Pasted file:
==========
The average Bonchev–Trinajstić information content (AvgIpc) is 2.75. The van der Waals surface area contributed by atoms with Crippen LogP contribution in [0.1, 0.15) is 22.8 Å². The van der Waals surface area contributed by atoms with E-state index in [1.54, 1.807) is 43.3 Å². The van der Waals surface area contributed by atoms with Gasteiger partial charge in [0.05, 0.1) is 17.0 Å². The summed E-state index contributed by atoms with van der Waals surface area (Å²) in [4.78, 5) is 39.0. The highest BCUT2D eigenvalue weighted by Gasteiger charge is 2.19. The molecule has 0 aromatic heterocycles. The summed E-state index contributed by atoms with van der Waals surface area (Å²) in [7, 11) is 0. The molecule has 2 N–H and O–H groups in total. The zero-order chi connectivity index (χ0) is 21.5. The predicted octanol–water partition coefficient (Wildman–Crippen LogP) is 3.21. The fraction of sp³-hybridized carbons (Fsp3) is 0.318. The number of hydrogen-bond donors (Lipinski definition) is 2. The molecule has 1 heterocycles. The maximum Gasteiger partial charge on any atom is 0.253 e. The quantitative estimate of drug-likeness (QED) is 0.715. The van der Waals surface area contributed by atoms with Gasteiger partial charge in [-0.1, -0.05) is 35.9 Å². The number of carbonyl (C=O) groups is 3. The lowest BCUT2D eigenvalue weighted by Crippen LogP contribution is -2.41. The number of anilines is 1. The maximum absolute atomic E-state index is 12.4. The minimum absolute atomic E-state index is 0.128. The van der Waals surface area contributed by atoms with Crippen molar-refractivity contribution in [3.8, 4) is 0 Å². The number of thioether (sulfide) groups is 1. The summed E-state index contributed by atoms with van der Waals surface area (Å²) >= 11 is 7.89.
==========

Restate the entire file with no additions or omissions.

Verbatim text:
The average Bonchev–Trinajstić information content (AvgIpc) is 2.75. The van der Waals surface area contributed by atoms with Crippen LogP contribution in [0.1, 0.15) is 22.8 Å². The van der Waals surface area contributed by atoms with E-state index in [1.54, 1.807) is 43.3 Å². The van der Waals surface area contributed by atoms with Gasteiger partial charge in [0.05, 0.1) is 17.0 Å². The summed E-state index contributed by atoms with van der Waals surface area (Å²) in [4.78, 5) is 39.0. The highest BCUT2D eigenvalue weighted by Gasteiger charge is 2.19. The molecule has 0 aromatic heterocycles. The summed E-state index contributed by atoms with van der Waals surface area (Å²) in [7, 11) is 0. The molecule has 2 N–H and O–H groups in total. The zero-order chi connectivity index (χ0) is 21.5. The predicted octanol–water partition coefficient (Wildman–Crippen LogP) is 3.21. The fraction of sp³-hybridized carbons (Fsp3) is 0.318. The number of hydrogen-bond donors (Lipinski definition) is 2. The molecule has 1 heterocycles. The maximum Gasteiger partial charge on any atom is 0.253 e. The quantitative estimate of drug-likeness (QED) is 0.715. The van der Waals surface area contributed by atoms with Gasteiger partial charge in [-0.1, -0.05) is 35.9 Å². The number of carbonyl (C=O) groups is 3. The lowest BCUT2D eigenvalue weighted by Crippen LogP contribution is -2.41. The number of anilines is 1. The maximum absolute atomic E-state index is 12.4. The minimum absolute atomic E-state index is 0.128. The van der Waals surface area contributed by atoms with Crippen molar-refractivity contribution in [3.8, 4) is 0 Å². The number of thioether (sulfide) groups is 1. The summed E-state index contributed by atoms with van der Waals surface area (Å²) >= 11 is 7.89.